Book Review: Handbook gives business pioneers survival skills needed to tame nanotech’s frontier

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Feb. 23, 2005 — At $125 a pop, “The Handbook of Nanotechnology” stands out as one of the most expensive nanotech non-textbooks on the market today. But is it worth it?

If you are an entrepreneur or investor who is considering rolling your dice in the sub-100 nanometer zone, or a scientist or engineer with no foundation in business but a hankering to found a company, then it may be a bargain. The handbook takes a deep dive into topics such as patenting, regulatory issues, fund raising and business practices that likely will prove critical to your success.

But if you want a guide to nanotechnology, look elsewhere. You’ll find a better fit for a fraction of the cost in other titles that have been reviewed by Small Times over the years.

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“The Handbook of Nanotechnology” includes an impressive amount of primary research that its authors use to explain trends and outlooks. A sampling of footnotes in many similar books will show the writer assembled quotes and supporting information from news articles and other publications. Not so here. The four-writer team appears to have conducted many interviews and surveys to provide information tailored to the topic at hand.

John Miller, vice president of intellectual property at Arrowhead Research and managing editor of the journal Nanotechnology Law & Business, and Griffith Kundahl, general counsel and vice president of the NanoBusiness Alliance, put their legal expertise to good use. They explain the quagmire that is nanotech patenting today, and spell out the possible consequences for startups, investors and others involved in nanotechnology. And they do it with specifics.

Want to know who holds those overly broad patents on nanotubes and quantum dots? You’ll find out in the handbook. Would you like to see an example of a well-crafted application? It’s there.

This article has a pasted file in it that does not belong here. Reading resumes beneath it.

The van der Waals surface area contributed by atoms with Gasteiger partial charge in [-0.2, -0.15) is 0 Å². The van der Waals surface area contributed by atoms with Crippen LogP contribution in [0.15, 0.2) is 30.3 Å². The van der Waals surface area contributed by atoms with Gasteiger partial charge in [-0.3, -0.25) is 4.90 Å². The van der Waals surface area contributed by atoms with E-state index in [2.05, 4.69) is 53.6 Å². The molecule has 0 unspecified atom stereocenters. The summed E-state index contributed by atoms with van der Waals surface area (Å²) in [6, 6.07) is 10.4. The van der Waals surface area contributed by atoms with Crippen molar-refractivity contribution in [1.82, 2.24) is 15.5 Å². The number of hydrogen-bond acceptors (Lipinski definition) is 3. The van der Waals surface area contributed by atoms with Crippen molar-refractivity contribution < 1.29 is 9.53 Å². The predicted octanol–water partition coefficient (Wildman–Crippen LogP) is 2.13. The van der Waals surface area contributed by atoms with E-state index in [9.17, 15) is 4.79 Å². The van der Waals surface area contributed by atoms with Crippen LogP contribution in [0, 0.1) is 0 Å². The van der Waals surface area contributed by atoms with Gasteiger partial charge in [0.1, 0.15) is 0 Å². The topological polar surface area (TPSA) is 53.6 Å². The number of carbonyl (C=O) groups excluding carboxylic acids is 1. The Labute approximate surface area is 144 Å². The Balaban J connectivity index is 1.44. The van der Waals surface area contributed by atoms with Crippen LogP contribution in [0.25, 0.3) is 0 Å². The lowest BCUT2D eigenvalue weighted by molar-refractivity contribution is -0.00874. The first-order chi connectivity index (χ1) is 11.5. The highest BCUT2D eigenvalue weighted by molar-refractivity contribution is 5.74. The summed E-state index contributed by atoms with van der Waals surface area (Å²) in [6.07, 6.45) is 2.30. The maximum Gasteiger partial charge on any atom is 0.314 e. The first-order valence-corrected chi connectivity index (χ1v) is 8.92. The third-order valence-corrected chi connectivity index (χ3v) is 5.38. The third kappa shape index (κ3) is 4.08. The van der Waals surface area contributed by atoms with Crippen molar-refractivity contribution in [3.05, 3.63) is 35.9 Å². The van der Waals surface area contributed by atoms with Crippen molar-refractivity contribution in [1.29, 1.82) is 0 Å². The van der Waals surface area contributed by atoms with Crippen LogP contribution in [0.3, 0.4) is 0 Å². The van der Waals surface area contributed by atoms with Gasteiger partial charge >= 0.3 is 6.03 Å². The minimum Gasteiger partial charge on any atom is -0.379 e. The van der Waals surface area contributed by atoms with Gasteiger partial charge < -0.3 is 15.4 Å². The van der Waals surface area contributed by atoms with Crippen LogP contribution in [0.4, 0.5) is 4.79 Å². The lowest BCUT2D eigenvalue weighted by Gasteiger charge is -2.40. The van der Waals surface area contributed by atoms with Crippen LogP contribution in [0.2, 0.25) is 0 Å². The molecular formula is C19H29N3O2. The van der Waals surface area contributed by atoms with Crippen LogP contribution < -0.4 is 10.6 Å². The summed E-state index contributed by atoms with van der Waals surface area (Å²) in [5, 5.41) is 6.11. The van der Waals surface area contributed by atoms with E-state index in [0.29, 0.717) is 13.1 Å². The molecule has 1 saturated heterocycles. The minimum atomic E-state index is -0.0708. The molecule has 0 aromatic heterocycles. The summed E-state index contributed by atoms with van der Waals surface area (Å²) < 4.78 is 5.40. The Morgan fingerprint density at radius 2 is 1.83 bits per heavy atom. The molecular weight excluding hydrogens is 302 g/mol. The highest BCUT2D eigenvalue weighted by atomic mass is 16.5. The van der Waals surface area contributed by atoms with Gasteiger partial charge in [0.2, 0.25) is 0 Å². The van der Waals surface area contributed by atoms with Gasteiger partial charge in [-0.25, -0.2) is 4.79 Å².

Ruben Serrato of Canon USA’s research and development group and Jose Miguel Represas-Cardenas, an electrical engineering graduate student on leave from Stanford University, round out the writing group. Among them, they review numerous policy and regulatory issues that could confound even a rocket scientist, and they are honest when they’re stumped.

“We spent several weeks gazing at hundreds of pages of convoluted (export control) regulations. This is our best attempt to summarize laws relevant to firms involved in nanotechnology,” they write.

The book also provides guidelines for starting and sustaining a business. Much of the material is standard: forming a business plan, getting financing, protecting intellectual property, etc. But the authors also recognize that nanotechnology is useless on its own. Its value usually lies in its ability to make existing products better or to facilitate in the creation of new goods and processes. They point out that going to market often entails partnerships and other strategies, and offer advice on how to accomplish that.

With nanotech still in hyper morph mode, parts of the handbook run the risk of becoming obsolete fairly quickly. The patent office, numerous federal agencies and a handful of presidential advisory committees are expected to address nanotech issues this year, and their decisions could make sections of the handbook out of date.

On the other hand, the book passes the Nanosys test with flying colors. It went to press after Nanosys began the process of an initial public offering, but before the company had a change of heart and withdrew the deal. Well-funded and popular, Nanosys was getting a lot of play at the time as nano’s first big hit on Wall Street.

In their references to Nanosys, the authors assume a cautious tone. Everything they write about the company holds up as a consequence. In this case and throughout the book, they stress “what is” rather than “gee whiz.” That approach won’t get them on the New York Times bestseller list, but it places them among recommended reading here.

Book stats

“The Handbook of Nanotechnology: Business, Policy, and Intellectual Property Law”

By John C. Miller, Ruben Serrato, Jose Miguel Represas-Cardenas and Griffith Kundahl

(nonfiction, 368 pages, published in 2004 by John Wiley & Sons, $125 hardcover)


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